Latent turbidity is turbidity which forms when serum is placed in reagent. Latent turbidity is particularly troublesome because the serum sample may be clear. Because testing is performed with automation, the analyst cannot observe the formation of turbidity from a particular sample and false results are generated. Quality control programs are no protection against this form of interference because quality control sera do not contain the serum substances which produce the interference.
The principal offenders in serum are Free Fatty Acids, abnormal proteins, Intravenous Dextran “plasma expanders” and phospholipids. These substances are present in relatively high concentrations in certain disease states and with certain therapeutic regimens.
All of these substances are highly soluble in serum; but, they precipitate in certain reagents. The effect in non-Synermed methods in most cases is severe positive interference. However, if the non-Synermed method employs a dynamic serum blank and the turbidity forms in the blank step, the interference may be severely negative.
Additionally, the turbidity may form slowly and thus interfere despite the use of dynamic serum blanks or kinetic assays.
The most common of these interferences is due to high concentrations of Free Fatty Acids (FFA). In diabetes, keto-acidotic patients form very high levels of FFA as the patient’s body undertakes gluconeogenesis. Fatty acids are produced from the metabolism of fats. The Free Fatty Acids are ultimately catabolized to form ‘ketone bodies’.
Disease states exhibiting high levels of phospholipids are similarly affected.
Multiple Myeloma and other conditions having high abnormal proteins frequently produce turbidity in reagents even though the serum is clear. This is generally due pH changes which precipitate the abnormal proteins.
Starvation and parenteral feeding with lipid emulsions such as Intralipid® or Lyposyn II® produce gluconeogenesis producing very high levels of FFA.
Triglycerides are insoluble in serum because they have no charge and are principally hydrophobic. Free Fatty Acids are soluble in serum because the carboxylic acid group is negatively charged at serum pH values and the hydrophilic carboxyl group carries the hydrophobic hydrocarbon moiety into solution.
However, in strongly acid solution, the carboxyl group is protonated and has no charge and is therefore insoluble.
Free Fatty Acids were the first soaps. Detergents have a hydrophobic group and a charge. Soap was made by treating animal fats with lye to produce FFA and glycerol. But, such soap precipitates to form “soap scum” in hard water. Likewise, FFA in serum precipitates in the presence of Magnesium in reagents: The negative charges on the FFA form salt links with the positive charges on magnesium and cause the two FFA’s to combine. The resulting Magnesium FFA is insoluble and forms turbidity in the reagent.
Likewise, phospholipids form magnesium salts rendering them insoluble.
Hexokinase glucose reagents, which contain high levels of magnesium, have been reported to produce spurious results on patients in ketosis. [See; Karmen, Albert Einstein Medical Center, New York, attached]. Thus, when accurate glucose results are most vital, they are false. Synermed’s infrared glucose method showed no interference in these patients.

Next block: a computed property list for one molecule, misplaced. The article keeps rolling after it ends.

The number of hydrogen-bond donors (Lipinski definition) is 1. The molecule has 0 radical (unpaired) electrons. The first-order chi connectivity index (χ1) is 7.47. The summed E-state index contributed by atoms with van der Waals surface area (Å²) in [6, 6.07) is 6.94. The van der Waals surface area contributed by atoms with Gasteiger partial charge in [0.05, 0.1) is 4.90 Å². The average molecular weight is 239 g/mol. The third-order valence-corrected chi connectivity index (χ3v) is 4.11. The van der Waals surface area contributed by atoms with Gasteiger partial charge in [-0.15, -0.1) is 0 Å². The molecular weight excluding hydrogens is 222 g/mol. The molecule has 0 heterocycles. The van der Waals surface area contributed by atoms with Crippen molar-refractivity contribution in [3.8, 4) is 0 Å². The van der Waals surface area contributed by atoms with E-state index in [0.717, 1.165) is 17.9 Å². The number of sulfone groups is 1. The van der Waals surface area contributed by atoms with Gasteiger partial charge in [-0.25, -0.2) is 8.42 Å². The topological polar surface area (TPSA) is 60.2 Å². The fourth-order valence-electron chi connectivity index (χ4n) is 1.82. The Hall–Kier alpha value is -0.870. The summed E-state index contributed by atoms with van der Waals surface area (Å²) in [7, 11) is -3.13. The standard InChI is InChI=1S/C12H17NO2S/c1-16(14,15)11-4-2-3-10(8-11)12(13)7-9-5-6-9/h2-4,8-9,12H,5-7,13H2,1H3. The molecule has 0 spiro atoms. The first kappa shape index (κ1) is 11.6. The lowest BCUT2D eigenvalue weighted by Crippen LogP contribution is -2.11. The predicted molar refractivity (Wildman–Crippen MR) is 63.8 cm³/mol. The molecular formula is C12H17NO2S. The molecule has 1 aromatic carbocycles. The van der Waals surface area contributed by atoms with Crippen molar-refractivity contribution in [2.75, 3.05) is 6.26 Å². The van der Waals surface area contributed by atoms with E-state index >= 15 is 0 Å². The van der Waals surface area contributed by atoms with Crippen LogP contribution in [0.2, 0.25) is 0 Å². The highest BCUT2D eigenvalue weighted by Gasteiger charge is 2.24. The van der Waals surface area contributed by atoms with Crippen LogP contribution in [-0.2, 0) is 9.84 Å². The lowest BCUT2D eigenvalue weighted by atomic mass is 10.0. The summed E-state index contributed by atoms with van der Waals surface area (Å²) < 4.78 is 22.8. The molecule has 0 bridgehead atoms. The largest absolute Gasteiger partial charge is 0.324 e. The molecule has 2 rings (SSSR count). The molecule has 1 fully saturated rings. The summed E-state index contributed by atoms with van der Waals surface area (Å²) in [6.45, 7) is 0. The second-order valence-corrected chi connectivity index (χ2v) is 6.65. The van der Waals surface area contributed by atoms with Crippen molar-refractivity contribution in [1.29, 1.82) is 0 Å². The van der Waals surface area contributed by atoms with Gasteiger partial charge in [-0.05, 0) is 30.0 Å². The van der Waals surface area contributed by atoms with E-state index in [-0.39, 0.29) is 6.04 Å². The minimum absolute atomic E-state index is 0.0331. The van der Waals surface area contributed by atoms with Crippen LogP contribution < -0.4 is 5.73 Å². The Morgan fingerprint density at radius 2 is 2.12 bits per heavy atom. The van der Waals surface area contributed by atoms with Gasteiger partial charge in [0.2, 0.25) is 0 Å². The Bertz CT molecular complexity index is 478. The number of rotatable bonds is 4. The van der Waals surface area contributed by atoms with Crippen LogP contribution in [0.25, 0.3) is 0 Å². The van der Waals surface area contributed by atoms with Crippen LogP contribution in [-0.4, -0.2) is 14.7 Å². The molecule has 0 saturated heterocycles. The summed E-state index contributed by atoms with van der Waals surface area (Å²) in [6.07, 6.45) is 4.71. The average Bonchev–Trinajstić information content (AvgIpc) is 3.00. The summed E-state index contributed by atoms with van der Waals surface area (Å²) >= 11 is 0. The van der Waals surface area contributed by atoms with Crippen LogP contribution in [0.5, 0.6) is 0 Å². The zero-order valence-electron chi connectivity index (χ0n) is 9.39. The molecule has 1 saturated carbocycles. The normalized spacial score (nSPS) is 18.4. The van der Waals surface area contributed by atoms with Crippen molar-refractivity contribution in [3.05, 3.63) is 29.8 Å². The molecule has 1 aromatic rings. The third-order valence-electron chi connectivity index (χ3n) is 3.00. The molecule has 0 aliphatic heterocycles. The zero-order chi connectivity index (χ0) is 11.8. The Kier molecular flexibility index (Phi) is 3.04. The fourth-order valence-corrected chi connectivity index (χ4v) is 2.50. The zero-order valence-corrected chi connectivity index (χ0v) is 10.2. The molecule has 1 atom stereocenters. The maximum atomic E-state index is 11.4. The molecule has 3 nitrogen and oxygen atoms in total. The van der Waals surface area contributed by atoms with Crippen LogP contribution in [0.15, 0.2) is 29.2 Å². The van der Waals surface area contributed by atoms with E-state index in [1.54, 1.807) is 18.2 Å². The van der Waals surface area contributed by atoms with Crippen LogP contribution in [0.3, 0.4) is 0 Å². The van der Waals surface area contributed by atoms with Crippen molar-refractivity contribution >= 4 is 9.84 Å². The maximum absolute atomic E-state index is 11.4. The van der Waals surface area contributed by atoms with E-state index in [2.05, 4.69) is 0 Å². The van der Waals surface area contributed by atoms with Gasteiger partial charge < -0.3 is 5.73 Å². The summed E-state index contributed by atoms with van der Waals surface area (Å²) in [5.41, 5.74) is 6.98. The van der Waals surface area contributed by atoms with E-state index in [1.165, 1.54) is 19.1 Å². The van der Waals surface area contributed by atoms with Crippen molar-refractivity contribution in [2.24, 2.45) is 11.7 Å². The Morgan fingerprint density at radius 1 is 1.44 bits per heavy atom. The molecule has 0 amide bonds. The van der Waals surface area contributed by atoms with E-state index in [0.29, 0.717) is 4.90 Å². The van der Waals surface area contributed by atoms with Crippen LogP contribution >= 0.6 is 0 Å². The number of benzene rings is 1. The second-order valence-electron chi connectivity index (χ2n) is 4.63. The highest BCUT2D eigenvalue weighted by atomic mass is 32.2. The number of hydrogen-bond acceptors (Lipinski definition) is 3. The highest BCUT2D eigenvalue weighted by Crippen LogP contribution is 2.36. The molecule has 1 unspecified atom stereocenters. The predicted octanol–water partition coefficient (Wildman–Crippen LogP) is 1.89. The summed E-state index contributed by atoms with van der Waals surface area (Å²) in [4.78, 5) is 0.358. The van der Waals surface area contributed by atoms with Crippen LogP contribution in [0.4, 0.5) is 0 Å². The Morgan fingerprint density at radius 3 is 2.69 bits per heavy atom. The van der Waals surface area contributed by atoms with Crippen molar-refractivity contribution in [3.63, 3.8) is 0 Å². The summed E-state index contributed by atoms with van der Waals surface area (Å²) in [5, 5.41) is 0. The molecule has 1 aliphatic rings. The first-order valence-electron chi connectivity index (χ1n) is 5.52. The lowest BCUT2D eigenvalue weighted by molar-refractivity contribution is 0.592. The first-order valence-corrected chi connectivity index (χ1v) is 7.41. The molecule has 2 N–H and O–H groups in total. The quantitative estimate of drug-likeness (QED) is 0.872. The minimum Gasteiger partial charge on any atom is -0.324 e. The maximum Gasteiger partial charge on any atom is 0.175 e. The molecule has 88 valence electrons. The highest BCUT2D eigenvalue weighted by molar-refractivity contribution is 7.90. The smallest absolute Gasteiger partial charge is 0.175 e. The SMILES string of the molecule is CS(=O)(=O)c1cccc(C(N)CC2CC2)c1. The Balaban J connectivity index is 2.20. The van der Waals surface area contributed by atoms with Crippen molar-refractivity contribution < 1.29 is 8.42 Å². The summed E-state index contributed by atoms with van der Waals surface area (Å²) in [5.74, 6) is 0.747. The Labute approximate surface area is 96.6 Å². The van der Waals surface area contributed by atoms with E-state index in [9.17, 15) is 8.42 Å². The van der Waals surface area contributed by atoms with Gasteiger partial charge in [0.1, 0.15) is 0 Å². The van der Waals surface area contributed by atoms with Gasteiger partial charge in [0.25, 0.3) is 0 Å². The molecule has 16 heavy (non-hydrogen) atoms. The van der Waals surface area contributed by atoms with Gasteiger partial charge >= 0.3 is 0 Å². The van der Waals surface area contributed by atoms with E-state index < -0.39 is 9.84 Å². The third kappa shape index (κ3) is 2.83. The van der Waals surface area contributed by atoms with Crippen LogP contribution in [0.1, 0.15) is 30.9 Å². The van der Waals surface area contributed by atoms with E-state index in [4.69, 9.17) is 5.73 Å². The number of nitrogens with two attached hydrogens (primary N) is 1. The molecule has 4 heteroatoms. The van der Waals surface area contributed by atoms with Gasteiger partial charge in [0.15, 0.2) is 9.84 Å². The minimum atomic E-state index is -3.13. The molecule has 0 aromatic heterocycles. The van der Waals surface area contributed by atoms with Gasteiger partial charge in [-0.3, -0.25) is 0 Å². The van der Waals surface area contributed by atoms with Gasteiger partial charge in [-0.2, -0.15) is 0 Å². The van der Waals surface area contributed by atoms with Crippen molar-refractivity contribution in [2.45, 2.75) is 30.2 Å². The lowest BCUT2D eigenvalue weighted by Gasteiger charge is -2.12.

Comparative studies of patients on parenteral feeding with Intralipid® showed spuriously high values in a study in Scotland’s Edinburgh University using the lab’s method but such interferences were absent with the Synermed® infrared method.
Horses who are “off their food bag” develop high levels of FFA as they begin gluconeogenesis. Thus, even though their glucose values are dangerously low, normal or even above normal values may be reported with hexokinase methods.
Latent turbidity partially explains spurious false high results in creatinine testing. The Synermed® creatinine method shows no such effects and correlates directly with expensive enzymatic creatinine methods.
Abnormal proteins precipitate in phosphorus reagents due to the low pH of the reagents. This causes spuriously high values and may cause cuvette coating affecting subsequent assays on automated systems.
Ketoacidotic, patients, patients undergoing parenteral feeding with lipid emulsions, and starving patients have high levels of free fatty Acids which produce spurious results in traditional phosphorus assays.
The Synermed® infrared phosphorus method is unaffected by these substances.
Serum Iron Reagents are sufficiently acid to precipitate a variety of latent turbidity producing compounds in serum and this invalidates results.
The Synermed® infrared method shows little effect of such turbidity and the reagent matrix used is such as to prevent most latent turbidity from forming.
The Synermed® infrared method is the only serum iron method which can be performed on heparinized plasma and many dialysis clinics are only able to use the Synermed® method on post dialysis samples.
Total-protein reagents contain copper which precipitates Free Fatty acids.
Additionally, the Dextran plasma expanders used to treat shock precipitate in many total protein reagents.
The Synermed® total protein reagents are unaffected by these substances.
Direct bilirubin reagents are sufficiently acid to precipitate free fatty acids and abnormal proteins. The Synermed® infrared reagent shows no such effect.